Tony Clark named first former MLBer to run players' union

Tony Clark, left, the newly named executive director

Tony Clark, left, the newly named executive director of the Major League Baseball Players Association, finds humor in a question during a news conference at the organizations' annual meeting in San Diego. (Dec. 3, 2013) Photo Credit: AP

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SAN DIEGO -- Tony Clark said he's "blown away" that he is the first former major leaguer to become head of the baseball players' union.

The executive board of the Major League Baseball Players Association voted unanimously Tuesday to appoint Clark to replace Michael Weiner, who died Nov. 22 of brain cancer. The decision is pending a vote of the general membership.

Clark was an All-Star in 2001 and played for 15 seasons with Detroit, Arizona, the New York Mets, New York Yankees, Boston and San Diego. The 41-year-old was appointed deputy executive director in July and had been acting executive director since Weiner's death.

The executive board is meeting at Torrey Pines in San Diego. Clark went to high school in the San Diego area and played basketball at San Diego State.

After retiring during the 2009 season, Clark had opportunities in broadcasting and coaching.

Instead, he said he woke up one day and told his wife that he should work for the players' union, "having no idea that we would be sitting before you, Dec. 3, 2013, in this capacity, but appreciating all the while that Michael's vision for our organization, my involvement with it, and the hope and having and making a difference for our group, active and inactive and those that are coming next, was the final decision-maker for me."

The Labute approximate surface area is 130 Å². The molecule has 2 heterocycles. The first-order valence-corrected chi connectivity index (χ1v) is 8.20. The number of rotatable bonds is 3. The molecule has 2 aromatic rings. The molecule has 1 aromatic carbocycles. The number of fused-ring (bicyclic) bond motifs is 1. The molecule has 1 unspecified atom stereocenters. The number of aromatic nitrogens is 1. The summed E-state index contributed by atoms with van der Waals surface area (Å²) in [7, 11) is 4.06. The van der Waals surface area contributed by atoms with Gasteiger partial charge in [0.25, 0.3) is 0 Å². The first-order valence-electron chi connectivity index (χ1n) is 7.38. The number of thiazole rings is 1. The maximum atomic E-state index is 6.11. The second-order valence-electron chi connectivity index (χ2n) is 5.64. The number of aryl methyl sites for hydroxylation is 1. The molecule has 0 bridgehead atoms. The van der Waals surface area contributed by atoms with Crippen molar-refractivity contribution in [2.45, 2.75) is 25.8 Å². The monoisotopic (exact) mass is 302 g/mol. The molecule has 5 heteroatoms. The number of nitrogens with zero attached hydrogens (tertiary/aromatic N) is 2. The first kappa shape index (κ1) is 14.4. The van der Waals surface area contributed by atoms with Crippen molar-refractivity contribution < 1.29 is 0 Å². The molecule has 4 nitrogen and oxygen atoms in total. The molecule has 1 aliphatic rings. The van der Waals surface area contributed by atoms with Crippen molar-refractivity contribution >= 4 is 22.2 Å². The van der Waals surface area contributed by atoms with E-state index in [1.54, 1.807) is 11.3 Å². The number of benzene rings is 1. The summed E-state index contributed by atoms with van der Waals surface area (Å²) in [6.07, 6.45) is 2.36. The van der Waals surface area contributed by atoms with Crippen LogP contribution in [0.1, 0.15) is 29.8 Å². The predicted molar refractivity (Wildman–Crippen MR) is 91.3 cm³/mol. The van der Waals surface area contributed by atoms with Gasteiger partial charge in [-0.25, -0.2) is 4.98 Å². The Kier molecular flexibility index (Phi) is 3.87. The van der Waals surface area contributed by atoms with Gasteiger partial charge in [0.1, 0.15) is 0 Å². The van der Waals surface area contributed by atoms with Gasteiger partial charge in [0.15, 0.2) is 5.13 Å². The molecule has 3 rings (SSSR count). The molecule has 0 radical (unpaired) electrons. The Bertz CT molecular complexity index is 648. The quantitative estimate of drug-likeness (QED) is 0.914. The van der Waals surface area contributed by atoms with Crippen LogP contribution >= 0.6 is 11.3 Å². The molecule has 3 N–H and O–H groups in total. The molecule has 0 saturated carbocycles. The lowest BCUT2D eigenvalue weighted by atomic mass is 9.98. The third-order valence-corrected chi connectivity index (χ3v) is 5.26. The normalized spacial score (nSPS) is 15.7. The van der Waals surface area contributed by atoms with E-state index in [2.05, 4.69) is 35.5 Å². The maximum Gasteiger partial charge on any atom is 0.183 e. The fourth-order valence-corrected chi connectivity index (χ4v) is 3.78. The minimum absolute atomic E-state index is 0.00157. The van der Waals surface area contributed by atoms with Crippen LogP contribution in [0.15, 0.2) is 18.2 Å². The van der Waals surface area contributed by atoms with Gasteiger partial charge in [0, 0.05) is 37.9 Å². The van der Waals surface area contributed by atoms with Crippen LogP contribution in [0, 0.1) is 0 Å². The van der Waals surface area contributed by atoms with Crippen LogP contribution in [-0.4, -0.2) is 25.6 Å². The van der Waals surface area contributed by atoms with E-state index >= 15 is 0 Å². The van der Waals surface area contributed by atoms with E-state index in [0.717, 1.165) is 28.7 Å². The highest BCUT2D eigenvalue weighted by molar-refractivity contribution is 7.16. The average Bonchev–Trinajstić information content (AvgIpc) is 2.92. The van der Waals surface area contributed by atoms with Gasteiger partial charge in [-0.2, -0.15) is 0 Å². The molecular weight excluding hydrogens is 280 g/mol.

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Clark joined the MLBPA staff in March 2010 as director of player relations.

He got active in union affairs after attending his first executive board meeting in 1999. From there he became a team player representative, before spending his last seven seasons as an association representative. As a player, Clark was actively involved in 2002 and 2006 collective bargaining as well as negotiations on revisions to the Joint Drug Agreement.

"I expected to be tied to the hip with Michael for 20 years," Clark said. "He rides off into the sunset, I ride off into the sunset, we ride off into the sunset, having, Lord willing, affected the game positively. Blown away, yes. Humbled, yes. Excited to carry on the vision that Michael put into place, yes. ... Focused, not just now but going forward on what we stand for, who we are and how we've arrived at the place we've arrived? Blown away, yes."

Jeremy Guthrie of the Kansas City Royals calls this "a unique time" for the union and says he can't think of a former player who's as prepared, intelligent, powerful and knowledge as Clark to take the job.

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